YOUR TAX RETURNS ARE NOT ENOUGH
CASHFLOW ANALYSIS & ADJUSTMENT REPORT
There are several important things to consider when preparing the report.
Format. A good format for the report, that is easily understood by most buyers, is shown in this sample.
Who Should Prepare The Report? If you error in preparing the report, you might inadvertently show greater income potential than that which actually exists for buyers. That could expose you to potential legal claims following your sale. For that reason, your report should be prepared by either a highly experienced dental practice broker or your CPA. If your CPA prepares the report, he / she will need to consult with you before preparing the report, to get your insights into some of your expenses.
Adjusting Expenses. Your broker or CPA should guide you in terms of which expenses to adjust, why to adjust them, and how much to adjust them. Each expense line item should be evaluated to determine if the expense will be different for your practice buyer.
Amounts of expenses that provide a benefit for you should be adjusted out of the expenses’ total, because they are really an elective use of profit, by you, to provide a benefit for yourself. This might apply to amounts for health insurance premiums that specifically pay for your health insurance, or to amounts of your practice’s retirement plan contributions that are specifically for you. Notice in the sample above that expenses related to providing an automobile for the practice owner are adjusted out. If you have expenses for elective items or services, that are not in any way necessary for operation of your practice at its current level of production, they should be adjusted to $0.00.
EBITDA. The adjusted expenses column should end up being in EBITDA format, which means Earnings Before Interest, Taxes, Depreciation, and Amortization. EBITDA format might also be called Pre-Tax Cashflow income. In this format, non-cash expenses such as depreciation are eliminated from consideration. Your CPA or an experienced practice broker will be able to handle this conversion for you. Converting from taxable income format to EBITDA format results in a cashflow estimate that only includes expenses that the buyer will actually have to pay.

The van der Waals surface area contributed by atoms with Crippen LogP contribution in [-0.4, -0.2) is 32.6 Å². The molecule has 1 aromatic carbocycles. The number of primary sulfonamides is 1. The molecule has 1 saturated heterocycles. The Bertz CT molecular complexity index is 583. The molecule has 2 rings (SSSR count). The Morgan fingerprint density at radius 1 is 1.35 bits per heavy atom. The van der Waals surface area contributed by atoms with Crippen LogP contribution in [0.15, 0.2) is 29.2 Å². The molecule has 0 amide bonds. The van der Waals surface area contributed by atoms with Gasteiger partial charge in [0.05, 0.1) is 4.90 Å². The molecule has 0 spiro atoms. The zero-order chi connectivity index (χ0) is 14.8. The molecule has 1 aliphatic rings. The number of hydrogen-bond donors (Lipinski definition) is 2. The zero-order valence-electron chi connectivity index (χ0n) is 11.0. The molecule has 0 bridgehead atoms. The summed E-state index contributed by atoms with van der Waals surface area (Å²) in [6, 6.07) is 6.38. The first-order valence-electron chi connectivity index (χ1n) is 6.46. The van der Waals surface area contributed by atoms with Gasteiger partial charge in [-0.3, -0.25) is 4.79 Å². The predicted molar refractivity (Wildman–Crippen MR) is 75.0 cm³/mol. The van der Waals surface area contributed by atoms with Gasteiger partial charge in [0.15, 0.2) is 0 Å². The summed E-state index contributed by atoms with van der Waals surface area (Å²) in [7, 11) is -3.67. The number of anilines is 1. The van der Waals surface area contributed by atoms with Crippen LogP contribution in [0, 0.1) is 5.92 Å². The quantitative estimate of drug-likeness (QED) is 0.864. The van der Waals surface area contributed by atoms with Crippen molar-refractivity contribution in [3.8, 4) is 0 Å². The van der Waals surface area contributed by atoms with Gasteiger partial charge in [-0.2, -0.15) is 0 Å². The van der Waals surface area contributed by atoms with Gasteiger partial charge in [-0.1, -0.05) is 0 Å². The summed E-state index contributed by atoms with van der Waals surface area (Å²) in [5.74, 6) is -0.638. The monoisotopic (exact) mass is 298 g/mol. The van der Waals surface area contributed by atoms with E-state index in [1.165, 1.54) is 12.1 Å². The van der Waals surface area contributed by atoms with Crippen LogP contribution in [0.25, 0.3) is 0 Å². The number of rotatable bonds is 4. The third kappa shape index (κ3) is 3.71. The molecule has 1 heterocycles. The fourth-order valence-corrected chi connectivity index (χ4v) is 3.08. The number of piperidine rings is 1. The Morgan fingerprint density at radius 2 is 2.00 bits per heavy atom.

Factor In The Buyer’s Purchase Loan Payments. Your buyer will have purchase loan payments. Using your asking price and current interest rates, calculate the total annual purchase loan payments (both principal and interest) for repayment of the loan over 10-years. Add a line on the report so that the buyer’s annual purchase loan payments are factored into the adjusted expenses. This lets the buyer see what the pre-tax cashflow income potential is after paying both the practice’s operating expenses and the practice purchase loan payments.
Use Disclaimers. This is a legal issue. There is a reason that so many documents and contracts include “the fine print”. In the case of practice sales, the goal is to reduce the risk of legal claims against sellers if buyers do not achieve financial results equal to or more favorable than those shown in the adjusted cashflow reports. In our brokerage work we have disclaimer language that we use when we prepare these reports for our selling clients. However, our company is not a law firm. Therefore, if you are preparing this type of report yourself, or having your CPA prepare it, we do not and cannot offer legal advice as to what should be in your disclaimers. Consult your attorney about this issue. Follow your attorney’s advice. That said, subject to your attorney’s confirmation, correction, and additions, among some the things that might be addressed in disclaimer language are the following:
- Language that clearly states that the report is not a projection of or promise of the future income potential of the buyer.
- Language that states that the report is provided only to help potential buyers understand the practice’s current expenses.
- Language that states that the results for a buyer will vary from both the practice’s current results and the adjusted cashflow presented in the report.
- Language that states that the buyer, in consultation with his / her accountant, should produce their own collections, expenses, and income projections, based on how the buyer intends to operate the practice.
- Language that states that future financial results obtained by a buyer will depend on, among other factors, the buyer’s clinical skills, production capabilities, management ability, patient retention, and methods of operating the practice.
- Language that states that the estimated purchase loan payments are based on interest rates and repayment terms anticipated to be available at the time of preparation of the report, but the buyer’s actual loan payments will depend on the interest rate and repayment term that the buyer is able to obtain at the time of the sale.